The “disconnect” on the part of some wayward records custodians (AKA defendants) is the mistaken belief that some broke-ass guy from central Florida won’t really go the distance in litigation. That’s an unfortunate assumption and one that, I suspect, more than a few defendants have regretted making. You see, I will not pull the legal trigger unless 1.) the facts of the case and the law are completely on my side, and ; 2.) I would be willing to appeal the case in the event that a trial court judge makes an unfortunate ruling. There’s a reason that I’ve been the plaintiff in scores of cases and never lost, and it’s not beacause I’m particularly bright…I’m just picky. I would guess that I litigate less than 1% of the denials of access that I’ve witnessed.
So back to that “Special Projects List.” When I find an egregious violator of Florida’s Public Records Act they’ll end up in one of two places – the short list (they’re going to be getting a visit from a process server in the near future) or the long list (give then a little rope and they’ll tie the noose).
One might wonder what it takes to get taken off of the “Special Project List.” Well, for starters, bowing up and acting like they’re some junk yard dog making threats about filing a “57.105” (a counter claim for filing a frivolous lawsuit) is likely to keep them on the list for some time. My general reaction to such claims (I hear them a lot) is to respond by refusing to settle…period. If they’re going to claim that I filed a lawsuit in bad faith and that there is no merit to my claims, then we really do need to get a finding of fact. And that means taking the case all the way to a very expensive trial.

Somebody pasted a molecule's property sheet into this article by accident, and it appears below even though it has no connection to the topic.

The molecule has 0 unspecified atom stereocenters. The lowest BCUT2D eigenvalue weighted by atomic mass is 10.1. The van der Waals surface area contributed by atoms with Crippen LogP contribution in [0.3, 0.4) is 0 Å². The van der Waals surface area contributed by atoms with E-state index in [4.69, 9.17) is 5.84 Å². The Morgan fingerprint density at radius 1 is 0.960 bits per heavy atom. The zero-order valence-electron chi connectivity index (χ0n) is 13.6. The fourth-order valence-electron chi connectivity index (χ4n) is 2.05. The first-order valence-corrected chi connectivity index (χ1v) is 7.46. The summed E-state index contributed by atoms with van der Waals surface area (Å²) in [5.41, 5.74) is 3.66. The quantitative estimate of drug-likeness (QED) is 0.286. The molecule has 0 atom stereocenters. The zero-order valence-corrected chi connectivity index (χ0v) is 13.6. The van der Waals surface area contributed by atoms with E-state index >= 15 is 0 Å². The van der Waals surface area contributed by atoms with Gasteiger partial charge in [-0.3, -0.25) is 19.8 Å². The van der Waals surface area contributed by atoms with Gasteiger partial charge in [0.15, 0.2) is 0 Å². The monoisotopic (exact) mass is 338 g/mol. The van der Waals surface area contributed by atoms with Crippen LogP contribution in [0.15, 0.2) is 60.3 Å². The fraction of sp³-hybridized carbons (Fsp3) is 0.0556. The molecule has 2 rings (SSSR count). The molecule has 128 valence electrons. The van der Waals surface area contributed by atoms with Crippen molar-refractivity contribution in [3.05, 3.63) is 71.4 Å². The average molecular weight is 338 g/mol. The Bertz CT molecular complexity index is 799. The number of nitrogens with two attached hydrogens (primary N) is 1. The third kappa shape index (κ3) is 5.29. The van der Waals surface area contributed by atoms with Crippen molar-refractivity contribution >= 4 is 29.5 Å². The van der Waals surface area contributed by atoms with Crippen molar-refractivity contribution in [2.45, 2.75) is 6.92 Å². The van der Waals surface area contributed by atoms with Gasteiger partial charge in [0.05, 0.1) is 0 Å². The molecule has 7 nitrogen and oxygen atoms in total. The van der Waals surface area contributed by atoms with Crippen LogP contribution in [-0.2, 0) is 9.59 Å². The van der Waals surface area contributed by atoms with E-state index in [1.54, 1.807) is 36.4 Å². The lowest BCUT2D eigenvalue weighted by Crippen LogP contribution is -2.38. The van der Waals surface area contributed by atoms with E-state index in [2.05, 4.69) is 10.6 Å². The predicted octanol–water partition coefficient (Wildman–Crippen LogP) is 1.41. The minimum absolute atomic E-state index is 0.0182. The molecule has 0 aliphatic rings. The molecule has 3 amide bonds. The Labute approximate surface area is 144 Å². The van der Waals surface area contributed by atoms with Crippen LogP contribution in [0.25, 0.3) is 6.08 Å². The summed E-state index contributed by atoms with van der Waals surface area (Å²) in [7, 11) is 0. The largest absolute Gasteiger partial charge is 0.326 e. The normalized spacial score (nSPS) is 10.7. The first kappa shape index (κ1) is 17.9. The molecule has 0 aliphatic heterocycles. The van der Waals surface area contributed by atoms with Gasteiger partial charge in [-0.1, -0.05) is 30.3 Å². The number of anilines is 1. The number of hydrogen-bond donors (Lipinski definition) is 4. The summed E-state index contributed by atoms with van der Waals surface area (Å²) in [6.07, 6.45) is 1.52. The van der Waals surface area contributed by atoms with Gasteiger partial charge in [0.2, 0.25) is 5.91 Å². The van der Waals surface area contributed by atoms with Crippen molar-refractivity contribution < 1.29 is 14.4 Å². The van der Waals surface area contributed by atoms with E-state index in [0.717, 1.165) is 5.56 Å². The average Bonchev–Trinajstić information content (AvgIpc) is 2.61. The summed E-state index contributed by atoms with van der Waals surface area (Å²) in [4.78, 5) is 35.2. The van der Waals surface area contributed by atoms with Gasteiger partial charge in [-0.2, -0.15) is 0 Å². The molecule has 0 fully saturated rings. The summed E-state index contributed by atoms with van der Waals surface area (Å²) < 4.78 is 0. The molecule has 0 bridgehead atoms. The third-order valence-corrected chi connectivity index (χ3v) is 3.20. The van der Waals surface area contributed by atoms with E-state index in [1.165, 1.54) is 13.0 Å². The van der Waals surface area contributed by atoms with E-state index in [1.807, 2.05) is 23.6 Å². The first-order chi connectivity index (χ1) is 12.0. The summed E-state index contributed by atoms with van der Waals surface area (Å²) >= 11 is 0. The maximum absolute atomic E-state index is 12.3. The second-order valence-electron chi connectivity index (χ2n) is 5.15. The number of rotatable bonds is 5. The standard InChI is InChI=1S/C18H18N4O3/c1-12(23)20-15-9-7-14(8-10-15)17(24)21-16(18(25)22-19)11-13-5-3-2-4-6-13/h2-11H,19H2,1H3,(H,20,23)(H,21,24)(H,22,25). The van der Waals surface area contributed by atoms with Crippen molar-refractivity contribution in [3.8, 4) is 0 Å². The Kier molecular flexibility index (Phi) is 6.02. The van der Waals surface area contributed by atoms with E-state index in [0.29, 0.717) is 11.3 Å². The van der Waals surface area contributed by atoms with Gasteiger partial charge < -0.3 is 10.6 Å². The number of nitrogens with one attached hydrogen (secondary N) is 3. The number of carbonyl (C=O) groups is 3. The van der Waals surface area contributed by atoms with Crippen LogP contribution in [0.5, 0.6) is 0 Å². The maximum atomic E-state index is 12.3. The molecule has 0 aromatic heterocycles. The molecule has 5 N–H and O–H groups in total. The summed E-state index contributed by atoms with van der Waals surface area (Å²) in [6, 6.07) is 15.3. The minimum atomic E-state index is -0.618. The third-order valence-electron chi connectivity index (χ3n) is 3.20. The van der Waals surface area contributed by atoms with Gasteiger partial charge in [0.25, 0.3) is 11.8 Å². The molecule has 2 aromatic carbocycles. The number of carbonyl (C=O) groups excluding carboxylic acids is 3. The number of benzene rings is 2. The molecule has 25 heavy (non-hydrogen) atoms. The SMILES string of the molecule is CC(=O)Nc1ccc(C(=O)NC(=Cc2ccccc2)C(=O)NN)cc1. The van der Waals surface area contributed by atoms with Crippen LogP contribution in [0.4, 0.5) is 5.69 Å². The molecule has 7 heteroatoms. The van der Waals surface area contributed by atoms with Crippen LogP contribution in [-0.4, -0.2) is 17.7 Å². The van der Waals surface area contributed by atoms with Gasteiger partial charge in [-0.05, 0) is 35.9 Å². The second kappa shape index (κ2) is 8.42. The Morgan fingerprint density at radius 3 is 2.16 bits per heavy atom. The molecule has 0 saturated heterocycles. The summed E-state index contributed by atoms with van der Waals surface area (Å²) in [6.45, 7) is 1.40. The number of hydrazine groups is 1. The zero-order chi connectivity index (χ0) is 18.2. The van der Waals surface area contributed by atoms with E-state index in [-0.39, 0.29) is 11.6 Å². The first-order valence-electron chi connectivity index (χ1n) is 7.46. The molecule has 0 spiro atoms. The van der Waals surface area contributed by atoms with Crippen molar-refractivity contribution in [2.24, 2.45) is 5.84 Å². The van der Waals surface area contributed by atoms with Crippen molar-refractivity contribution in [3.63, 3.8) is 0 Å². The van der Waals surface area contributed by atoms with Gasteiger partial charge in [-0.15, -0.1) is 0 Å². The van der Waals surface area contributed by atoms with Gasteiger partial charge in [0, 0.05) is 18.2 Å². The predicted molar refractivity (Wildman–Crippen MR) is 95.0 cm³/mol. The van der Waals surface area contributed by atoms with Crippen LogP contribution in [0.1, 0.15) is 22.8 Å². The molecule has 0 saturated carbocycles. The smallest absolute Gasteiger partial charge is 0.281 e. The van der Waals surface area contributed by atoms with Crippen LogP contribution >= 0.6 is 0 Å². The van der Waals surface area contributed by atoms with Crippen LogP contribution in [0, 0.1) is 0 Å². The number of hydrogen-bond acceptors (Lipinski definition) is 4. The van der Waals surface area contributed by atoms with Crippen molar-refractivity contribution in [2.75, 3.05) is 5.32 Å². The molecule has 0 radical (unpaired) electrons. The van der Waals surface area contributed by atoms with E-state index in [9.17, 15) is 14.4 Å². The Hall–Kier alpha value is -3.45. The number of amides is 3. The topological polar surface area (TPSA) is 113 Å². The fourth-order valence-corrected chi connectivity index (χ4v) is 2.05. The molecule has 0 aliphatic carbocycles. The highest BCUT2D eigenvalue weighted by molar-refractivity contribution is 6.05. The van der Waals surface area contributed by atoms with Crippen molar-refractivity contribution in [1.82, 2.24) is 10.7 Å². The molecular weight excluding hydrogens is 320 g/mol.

When, however, it becomes clear that a defendant is willing to acknowledge that my public records request was not handled properly and they are willing to take at least some modest remedial steps to avoid making the same mistake again, I am exceedingly reasonable. It’s never my goal to kick an opponent when they’re down. My goal is compliance with Florida’s Public Records Act and a resolution that ensures the public’s right to access.
I’ve even taken the extra step of filing some cases as a Pro Se litigant in an effort to try and keep the costs of litigation and resolution as low as possible. Of course, when it becomes obvious that the defendant is not willing to be reconciled with the law, I let the professionals step in so we can go the distance.
Remarkably, getting off of the “Special Projects List” simply involves complying with the law (and in the case of vendors, their contracts). It’s comparatively inexpensive, especially when you consider the alternative costs of extended litigation. And for vendors there’s the added bonus of not being in breach of contract and exposing themselves to the unilateral termination of their contracts with the people of the State of Florida, pursuant to Section 287.58 of the Florida Statutes.
Perhaps some day, I’ll run out of things to do because public agencies will simply do what Article 1, Section 24 of the Florida Constitution and Sections 119.07, 286 and 287.58 of the Florida Statutes require. Until then, you can count on me keeping a list of whose been naughty or nice.